Experience healing with Sound Therapy

Sounds ignite powerful reactions within us, even in everyday life.

From the swell of emotion from a favorite song to a jolt of tension provoked by a passing siren, we are closely attuned to the cacophony of the world. Today, while life seems noisier than ever, Maine’s sound therapy practitioners use an arsenal of instruments to drown out the din and provide calm and healing to their patients. 

Can sound therapy offer a balm to modern life? Research into the neuroscience of music therapy has identified several health benefits: boosting immune function, lowering anxiety levels, alleviating chronic pain, and even improving the health of premature babies. Sound therapy may be less clearly understood, but its patients find remedy in tone and vibration for both emotional and physical ailments.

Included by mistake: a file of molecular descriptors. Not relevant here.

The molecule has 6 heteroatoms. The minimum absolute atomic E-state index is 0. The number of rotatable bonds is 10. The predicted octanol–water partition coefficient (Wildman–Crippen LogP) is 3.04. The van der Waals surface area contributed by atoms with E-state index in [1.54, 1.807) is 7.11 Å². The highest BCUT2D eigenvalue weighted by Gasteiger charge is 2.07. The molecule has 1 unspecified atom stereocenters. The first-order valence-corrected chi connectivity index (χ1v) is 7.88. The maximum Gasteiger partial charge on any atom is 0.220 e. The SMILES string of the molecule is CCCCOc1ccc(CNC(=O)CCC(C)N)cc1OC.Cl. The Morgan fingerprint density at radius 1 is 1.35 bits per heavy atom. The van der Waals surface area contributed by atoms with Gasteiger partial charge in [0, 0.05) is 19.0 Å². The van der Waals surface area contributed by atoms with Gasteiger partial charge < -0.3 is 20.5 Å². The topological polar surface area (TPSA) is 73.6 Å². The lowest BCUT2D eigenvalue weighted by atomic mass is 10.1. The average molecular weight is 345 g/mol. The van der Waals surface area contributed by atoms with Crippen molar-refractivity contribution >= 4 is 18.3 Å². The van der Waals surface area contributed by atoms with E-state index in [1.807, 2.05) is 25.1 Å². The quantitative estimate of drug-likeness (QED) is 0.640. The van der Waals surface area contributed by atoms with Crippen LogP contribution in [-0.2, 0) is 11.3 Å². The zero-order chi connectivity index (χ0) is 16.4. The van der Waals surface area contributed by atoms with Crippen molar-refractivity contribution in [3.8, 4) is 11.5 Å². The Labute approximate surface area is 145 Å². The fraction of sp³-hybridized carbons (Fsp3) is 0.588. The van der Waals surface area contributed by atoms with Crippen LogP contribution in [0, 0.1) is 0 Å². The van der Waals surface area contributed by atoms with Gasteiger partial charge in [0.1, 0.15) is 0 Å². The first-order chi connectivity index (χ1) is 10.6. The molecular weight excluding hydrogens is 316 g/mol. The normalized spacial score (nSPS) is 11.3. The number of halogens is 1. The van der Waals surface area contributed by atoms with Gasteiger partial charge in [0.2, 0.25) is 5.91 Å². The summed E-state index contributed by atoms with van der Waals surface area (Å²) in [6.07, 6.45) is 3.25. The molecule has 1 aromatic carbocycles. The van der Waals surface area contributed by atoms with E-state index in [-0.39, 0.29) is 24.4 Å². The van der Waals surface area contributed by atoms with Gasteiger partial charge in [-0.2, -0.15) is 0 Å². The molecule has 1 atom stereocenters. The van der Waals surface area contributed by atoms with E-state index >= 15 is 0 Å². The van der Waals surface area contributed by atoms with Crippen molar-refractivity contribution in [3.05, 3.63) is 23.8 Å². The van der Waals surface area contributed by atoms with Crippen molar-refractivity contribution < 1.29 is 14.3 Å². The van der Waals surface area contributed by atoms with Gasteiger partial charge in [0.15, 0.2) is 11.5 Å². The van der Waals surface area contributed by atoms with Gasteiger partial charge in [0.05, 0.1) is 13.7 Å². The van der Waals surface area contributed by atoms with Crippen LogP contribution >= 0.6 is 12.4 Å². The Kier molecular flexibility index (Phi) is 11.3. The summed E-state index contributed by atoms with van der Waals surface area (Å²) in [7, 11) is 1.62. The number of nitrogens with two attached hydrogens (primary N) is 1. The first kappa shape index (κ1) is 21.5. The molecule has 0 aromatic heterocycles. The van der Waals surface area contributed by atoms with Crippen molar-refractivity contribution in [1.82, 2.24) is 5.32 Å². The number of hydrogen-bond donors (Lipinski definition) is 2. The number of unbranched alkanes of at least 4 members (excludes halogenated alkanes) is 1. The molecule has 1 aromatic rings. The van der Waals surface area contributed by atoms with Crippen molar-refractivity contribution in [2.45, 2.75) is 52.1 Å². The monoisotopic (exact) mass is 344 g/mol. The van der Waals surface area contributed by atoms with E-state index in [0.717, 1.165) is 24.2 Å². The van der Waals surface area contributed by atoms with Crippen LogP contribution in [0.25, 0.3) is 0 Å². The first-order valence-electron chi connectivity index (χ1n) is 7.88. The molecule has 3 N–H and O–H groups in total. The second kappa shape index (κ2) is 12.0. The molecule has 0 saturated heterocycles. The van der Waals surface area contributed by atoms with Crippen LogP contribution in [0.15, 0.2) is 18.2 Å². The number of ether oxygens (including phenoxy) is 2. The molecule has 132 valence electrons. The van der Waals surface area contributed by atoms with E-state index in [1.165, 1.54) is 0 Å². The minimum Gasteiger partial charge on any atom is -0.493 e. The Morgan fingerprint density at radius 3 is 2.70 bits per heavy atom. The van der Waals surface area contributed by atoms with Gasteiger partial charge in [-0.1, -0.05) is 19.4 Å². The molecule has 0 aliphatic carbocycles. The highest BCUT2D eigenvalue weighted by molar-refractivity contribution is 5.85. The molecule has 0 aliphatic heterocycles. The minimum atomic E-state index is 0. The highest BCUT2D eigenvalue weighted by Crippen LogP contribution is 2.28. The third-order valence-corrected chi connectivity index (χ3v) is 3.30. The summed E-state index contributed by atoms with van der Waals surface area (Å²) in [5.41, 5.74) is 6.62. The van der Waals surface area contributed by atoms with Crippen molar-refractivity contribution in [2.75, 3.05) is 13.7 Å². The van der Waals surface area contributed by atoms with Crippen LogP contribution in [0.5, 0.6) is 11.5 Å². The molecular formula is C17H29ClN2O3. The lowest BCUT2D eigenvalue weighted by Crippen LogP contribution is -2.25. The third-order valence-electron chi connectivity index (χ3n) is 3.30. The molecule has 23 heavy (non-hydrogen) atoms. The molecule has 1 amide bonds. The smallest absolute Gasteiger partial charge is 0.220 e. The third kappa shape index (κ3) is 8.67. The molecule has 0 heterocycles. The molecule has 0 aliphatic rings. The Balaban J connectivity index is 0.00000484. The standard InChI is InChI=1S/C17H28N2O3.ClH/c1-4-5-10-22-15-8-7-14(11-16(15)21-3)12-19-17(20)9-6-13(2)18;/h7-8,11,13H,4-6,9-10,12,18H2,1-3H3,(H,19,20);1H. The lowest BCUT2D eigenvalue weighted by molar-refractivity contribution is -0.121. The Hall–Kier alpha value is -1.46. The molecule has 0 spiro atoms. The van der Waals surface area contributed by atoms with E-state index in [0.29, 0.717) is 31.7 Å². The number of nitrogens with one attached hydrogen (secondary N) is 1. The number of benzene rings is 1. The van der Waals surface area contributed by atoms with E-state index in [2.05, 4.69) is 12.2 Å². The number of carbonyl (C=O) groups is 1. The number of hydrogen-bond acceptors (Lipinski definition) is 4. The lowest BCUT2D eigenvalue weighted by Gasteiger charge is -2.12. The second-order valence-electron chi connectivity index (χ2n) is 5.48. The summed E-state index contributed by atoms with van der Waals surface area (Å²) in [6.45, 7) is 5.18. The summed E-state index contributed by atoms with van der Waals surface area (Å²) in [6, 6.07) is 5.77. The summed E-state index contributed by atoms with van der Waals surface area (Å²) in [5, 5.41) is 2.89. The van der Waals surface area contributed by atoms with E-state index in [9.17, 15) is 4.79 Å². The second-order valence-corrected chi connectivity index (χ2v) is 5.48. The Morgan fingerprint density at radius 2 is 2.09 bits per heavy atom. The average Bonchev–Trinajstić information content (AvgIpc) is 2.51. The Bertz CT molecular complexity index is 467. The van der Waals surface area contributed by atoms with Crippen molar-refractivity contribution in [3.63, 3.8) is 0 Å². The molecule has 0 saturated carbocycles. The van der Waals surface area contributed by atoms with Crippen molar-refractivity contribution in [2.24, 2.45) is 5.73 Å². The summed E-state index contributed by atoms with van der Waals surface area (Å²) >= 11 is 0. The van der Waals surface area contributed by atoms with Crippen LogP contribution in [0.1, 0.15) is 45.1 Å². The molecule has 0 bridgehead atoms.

Therapeutic gong with antique Tibetan singing bowls. Photo courtesy Joanne Liljeholm

At the end of a long driveway in Union, Jim Doble of Elemental Design hosts sessions from a recessed octagonal space, framed on one side by windows and the other by suspended gongs and chimes. A craftsman with a flair for everything from glass to wood to metal, Doble found his way into creating percussive instruments and sound therapy quite by chance more than 20 years ago. 

“I went to a musical improvisation workshop and played a huge wooden xylophone,” he said. “I really enjoyed it, so I came home and messed around and made one – just like that,” he added with a laugh. He tinkered around with instruments until one day, while playing a combination of glass and slate instruments with a friend, Doble felt something. “I was playing one, he was playing the other,” he said. “Suddenly, there was this other sound coming out. I felt it affect me, affect my brain. And I was like – what was that?”